Bridging the Gap Between Teaching and Mental Health: School Psychology alumna, Elisa Huerta, shares her career journey

Photo of Elisa Huerta in cap and gown holding diploma

Elisa Huerta, 2023 graduate of the school psychology MA/CAGS program at William James College (WJC), worked as a high school biology teacher in New York City for four years, but soon realized the best parts of her job were the conversations she was having with her students rather than the actual instruction.

Huerta noticed that many of her students had emotional challenges or learning difficulties that she didn't feel equipped to manage. Realizing she could make a bigger difference in these students’ lives with the proper training, Huerta started to reassess her career goals.

“I loved my job, but I started looking into grad schools,” explained Huerta. “I knew I wanted to keep working in a school, but I also knew I needed something else.”

In her research and conversations with colleagues, school psychology jumped out as the perfect bridge between working directly with students in schools and providing mental health and academic support to children and adolescents.

“I came to an open house [at WJC] and everyone I met was so welcoming—it was an incredible experience,” explained Huerta, who added that meeting Dr. Mari Carmen Bennasar, director of the Latino Mental Health Program, was a highlight.

“I am from Spain and Spanish is my first language,” said Huerta. “Working with Latino students and families has always been a passion of mine, so when I found out the WJC has a program specifically geared towards helping that population I thought ‘ok, this is where I want to be.’”

Through her practicum and internship experiences while at WJC, Huerta experienced first-hand the need that exists in schools. During her second year, Huerta worked at Framingham High School alongside a trilingual school psychologist. She also had the opportunity to shadow a psychologist in the school’s Bridge for Resilient Youth in Transition (BRYT) program helping students reintegrate back into middle and high school after an extended absence.

“I fell in love with the BRYT program and also saw how much of a need there was for a bilingual psychologist there,” Huerta said. She ended up loving the work so much that she continued working at BRYT for her third-year internship, telling herself at the end of it, “This is the job that I want—how do I find it?”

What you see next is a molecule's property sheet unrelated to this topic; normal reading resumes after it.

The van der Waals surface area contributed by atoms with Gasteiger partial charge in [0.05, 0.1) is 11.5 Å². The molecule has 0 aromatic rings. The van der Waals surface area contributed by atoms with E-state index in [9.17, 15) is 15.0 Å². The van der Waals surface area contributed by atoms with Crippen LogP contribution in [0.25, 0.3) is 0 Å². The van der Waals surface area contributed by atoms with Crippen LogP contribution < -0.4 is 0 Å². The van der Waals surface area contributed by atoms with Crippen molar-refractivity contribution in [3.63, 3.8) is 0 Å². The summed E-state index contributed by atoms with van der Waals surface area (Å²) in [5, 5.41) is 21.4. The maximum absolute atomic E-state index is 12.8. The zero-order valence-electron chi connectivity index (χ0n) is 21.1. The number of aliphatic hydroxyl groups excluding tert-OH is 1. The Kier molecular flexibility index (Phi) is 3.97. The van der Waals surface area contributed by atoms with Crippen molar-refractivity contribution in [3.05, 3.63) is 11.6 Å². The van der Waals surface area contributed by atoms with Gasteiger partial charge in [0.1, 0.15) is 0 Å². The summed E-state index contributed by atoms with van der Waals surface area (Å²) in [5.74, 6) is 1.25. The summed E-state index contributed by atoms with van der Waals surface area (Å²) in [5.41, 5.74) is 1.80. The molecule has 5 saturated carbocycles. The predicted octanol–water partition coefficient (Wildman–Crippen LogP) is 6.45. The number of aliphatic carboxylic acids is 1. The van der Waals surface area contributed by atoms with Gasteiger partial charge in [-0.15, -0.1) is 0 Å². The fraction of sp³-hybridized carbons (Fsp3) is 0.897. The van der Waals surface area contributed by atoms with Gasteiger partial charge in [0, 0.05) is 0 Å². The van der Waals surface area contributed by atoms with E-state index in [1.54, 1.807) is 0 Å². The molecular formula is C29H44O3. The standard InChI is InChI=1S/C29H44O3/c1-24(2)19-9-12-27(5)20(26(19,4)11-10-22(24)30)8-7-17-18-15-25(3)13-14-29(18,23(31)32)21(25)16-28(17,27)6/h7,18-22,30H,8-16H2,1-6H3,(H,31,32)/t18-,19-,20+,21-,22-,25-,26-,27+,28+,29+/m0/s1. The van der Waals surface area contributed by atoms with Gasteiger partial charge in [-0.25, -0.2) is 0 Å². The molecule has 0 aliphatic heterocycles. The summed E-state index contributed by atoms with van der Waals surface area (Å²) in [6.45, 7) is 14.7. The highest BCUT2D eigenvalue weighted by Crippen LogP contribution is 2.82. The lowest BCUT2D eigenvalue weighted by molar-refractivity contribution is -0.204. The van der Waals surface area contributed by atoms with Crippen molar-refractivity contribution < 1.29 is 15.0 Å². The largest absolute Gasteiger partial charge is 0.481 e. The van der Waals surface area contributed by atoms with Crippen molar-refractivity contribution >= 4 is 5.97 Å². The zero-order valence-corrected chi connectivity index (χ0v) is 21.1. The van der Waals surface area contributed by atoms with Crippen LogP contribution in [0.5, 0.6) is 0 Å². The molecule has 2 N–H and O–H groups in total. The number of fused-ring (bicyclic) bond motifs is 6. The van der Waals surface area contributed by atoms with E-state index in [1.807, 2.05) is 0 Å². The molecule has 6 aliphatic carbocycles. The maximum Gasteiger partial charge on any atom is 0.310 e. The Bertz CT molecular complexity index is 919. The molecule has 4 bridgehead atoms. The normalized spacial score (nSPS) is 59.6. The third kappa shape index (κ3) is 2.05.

Luckily, Huerta didn’t have to search too far. She learned that the public schools in Milford, MA had plans to begin a BRYT program for their students. Huerta was hired as the new program’s school psychologist alongside a team of two academic teachers and several aids.

“Milford is a suburban high school but 60% of their students speak Spanish or Portuguese, which are the two languages that I speak, so this is exactly what I wanted. It’s like a dream job,” shared Huerta.

In her role helping students return to school, often after emotionally intense experiences, Huerta and her colleagues help with creating an academic plan for missed work, scheduling tutoring sessions, and—for Huerta—meeting on a weekly basis with students’ parents, therapists, or other members of the care team they have outside of school. Huerta has even worked with the principal, vice principal, and special educator at Milford High School to develop a unique extension of the BRYT model that focuses on prevention.

Huerta cites WJC as an important part of her career journey and she continues to work closely with current and former faculty members. Huerta has researched and presented at multiple conferences with Dr. Daniel Jacobs, associate professor in the school psychology and organizational and leadership psychology departments, on bilingual and cultural factors related to working with families with substance use disorders. She has also collaborated with Dr. Craig Murphy, a former WJC faculty member, to conduct psychological evaluations in Spanish and Portuguese over the past summer.

“It’s all thanks to WJC for the confidence that I have professionally to work with Portuguese and Spanish speaking families. It’s a dream of mine to work with Latino families,” said Huerta. “This is exciting and I have WJC to thank for all of it!”


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